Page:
Culture secretary Oliver Dowden has said the government is examining special measures to support the UK’s ailing theatre sector, as West End grandees warn the industry is “on the brink of ruin”.
Dowden said during the daily Downing Street press briefing on Wednesday he was leading discussions about possible targeted support for the performing arts.
“I continue to have discussions across government to see what further support we can give theatres during this challenging time,” he said.
It came as the culture secretary admitted it would be “exceptionally difficult” for theatres to reopen on 4 July as the government had initially suggested. Most operate on “wafer-thin” margins that rely on “lots of people packed in” to make a profit, Dowden said. This model is simply not possible given the COVID-19 pandemic.
“I know particularly with the performing arts and theatres, when you are doing that in a confined space there are greater risks there,” Dowden said.
The culture secretary said he was “bringing together our leading performers in theatres, choirs and orchestras with medical experts and advisers” to try and work out a solution. But he admitted it would be “immensely challenging” to overcome the risks and stressed theatres could only reopen “if the public health allows it”.
“We may be looking at some time before theatres to be returning to a state where they can perform extensively which is why I’ve been discussing what other support we can provide them with,” the minister said.
The comments came hours after legendary West End theatre producer Sir Cameron Mackintosh announced he was cancelling all productions of Les Misérables, Mary Poppins, Hamilton and The Phantom of the Opera until at least 2021. Staff on all these productions face redundancy.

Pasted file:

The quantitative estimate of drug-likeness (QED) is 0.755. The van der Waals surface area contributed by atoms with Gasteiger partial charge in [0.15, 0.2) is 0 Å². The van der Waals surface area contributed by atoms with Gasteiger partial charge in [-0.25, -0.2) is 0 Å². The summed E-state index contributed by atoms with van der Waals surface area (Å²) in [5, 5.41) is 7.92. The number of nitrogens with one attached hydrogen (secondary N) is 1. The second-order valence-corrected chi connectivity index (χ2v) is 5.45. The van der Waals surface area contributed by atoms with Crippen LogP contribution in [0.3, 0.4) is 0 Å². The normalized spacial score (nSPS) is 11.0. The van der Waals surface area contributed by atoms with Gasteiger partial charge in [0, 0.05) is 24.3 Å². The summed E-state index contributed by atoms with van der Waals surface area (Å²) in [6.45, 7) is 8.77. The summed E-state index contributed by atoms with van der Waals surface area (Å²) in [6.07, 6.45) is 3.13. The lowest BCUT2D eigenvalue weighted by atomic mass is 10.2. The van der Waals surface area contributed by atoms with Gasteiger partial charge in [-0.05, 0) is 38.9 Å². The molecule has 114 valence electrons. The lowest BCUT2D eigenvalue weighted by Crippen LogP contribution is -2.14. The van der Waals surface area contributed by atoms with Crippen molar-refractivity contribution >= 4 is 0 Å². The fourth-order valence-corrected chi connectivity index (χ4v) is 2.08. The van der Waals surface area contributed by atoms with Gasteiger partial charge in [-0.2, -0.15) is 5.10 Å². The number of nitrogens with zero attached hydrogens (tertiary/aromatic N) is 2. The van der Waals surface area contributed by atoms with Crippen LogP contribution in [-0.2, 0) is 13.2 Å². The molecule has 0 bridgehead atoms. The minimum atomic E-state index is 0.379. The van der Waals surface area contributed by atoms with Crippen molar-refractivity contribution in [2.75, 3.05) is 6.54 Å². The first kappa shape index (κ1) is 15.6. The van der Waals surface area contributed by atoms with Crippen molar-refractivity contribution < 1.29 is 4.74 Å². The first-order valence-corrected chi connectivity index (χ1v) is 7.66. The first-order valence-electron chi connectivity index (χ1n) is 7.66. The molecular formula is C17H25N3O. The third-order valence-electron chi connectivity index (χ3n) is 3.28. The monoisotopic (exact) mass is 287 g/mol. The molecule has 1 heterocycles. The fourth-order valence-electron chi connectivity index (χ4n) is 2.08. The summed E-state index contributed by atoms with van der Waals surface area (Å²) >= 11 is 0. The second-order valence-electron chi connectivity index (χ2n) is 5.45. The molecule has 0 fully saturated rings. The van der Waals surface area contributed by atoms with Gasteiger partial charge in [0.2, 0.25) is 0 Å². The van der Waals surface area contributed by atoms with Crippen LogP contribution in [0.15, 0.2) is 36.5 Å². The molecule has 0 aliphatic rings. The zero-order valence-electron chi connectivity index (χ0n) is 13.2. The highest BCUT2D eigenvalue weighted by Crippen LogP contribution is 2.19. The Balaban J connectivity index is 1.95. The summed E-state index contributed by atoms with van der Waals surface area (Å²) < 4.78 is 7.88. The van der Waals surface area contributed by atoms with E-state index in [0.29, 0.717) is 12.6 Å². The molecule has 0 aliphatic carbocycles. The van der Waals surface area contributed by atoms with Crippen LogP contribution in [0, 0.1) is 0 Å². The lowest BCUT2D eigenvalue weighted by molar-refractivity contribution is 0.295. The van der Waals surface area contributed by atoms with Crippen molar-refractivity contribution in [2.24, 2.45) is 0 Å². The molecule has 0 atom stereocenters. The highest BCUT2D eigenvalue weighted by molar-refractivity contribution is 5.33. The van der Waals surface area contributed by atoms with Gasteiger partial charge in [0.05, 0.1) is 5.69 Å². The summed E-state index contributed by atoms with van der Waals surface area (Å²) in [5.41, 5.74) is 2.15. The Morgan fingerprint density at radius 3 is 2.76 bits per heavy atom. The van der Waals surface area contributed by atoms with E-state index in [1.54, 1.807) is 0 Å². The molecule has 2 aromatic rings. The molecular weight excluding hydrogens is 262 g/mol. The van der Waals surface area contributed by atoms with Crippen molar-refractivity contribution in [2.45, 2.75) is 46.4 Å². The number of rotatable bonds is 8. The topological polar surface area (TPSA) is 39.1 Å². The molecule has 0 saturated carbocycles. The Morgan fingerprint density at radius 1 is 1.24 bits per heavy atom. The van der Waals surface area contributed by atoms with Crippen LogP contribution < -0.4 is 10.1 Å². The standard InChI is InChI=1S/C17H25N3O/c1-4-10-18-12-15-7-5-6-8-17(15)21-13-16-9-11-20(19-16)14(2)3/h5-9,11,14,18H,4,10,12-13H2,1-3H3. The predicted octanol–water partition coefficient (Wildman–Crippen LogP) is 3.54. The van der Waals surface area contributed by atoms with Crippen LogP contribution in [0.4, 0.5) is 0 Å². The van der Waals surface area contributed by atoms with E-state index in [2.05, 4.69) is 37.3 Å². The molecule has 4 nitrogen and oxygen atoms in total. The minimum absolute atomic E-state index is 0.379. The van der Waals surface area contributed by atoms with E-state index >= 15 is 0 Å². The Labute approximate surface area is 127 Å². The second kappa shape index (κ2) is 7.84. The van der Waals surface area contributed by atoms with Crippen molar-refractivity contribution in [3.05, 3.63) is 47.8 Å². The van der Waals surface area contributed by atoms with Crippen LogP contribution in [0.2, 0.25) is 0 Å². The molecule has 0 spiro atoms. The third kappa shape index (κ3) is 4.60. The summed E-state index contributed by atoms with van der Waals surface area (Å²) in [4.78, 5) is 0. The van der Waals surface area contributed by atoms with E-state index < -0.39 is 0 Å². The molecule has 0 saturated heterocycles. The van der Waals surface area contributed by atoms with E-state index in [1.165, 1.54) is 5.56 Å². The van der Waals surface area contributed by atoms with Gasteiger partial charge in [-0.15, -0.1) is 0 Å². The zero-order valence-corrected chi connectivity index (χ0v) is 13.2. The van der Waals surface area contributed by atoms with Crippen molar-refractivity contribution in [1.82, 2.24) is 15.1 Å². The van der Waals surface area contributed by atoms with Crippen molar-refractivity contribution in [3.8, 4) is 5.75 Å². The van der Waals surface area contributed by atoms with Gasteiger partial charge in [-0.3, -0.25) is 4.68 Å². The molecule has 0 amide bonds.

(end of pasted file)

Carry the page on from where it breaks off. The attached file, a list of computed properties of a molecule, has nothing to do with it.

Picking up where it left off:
“Despite the government engaging with the desperate pleas from everyone in the theatre industry, so far there has been no tangible practical support beyond offers to go into debt which I don't want to do,” Mackintosh said in a statement.
“Their inability to say when the impossible constraints of social distancing will be lifted makes it equally impossible for us to properly plan for whatever the new future is. This has forced me to take drastic steps to ensure that I have the resources for my business to survive and enable my shows and theatres to reopen next year when we are permitted to.”
He called the decision “heart-breaking”.
Separately, over one hundred leading figures from theatre land have written to the government warning that the industry is “on the brink of ruin”. The open letter, provided to the Guardian, warns that 70% of UK theatres could run out of cash by the end of 2020, with many facing financial ruin before the end of the year.
“Without government investment, theatres will be forced to close and may never return,” it said.
Signatories to the letter include Tom Stoppard, Trevor Nunn, Andrew Scott, and Phoebe Waller-Bridge, as well as actors union equity and industry bodies representing the theatre, comedy, and musicians.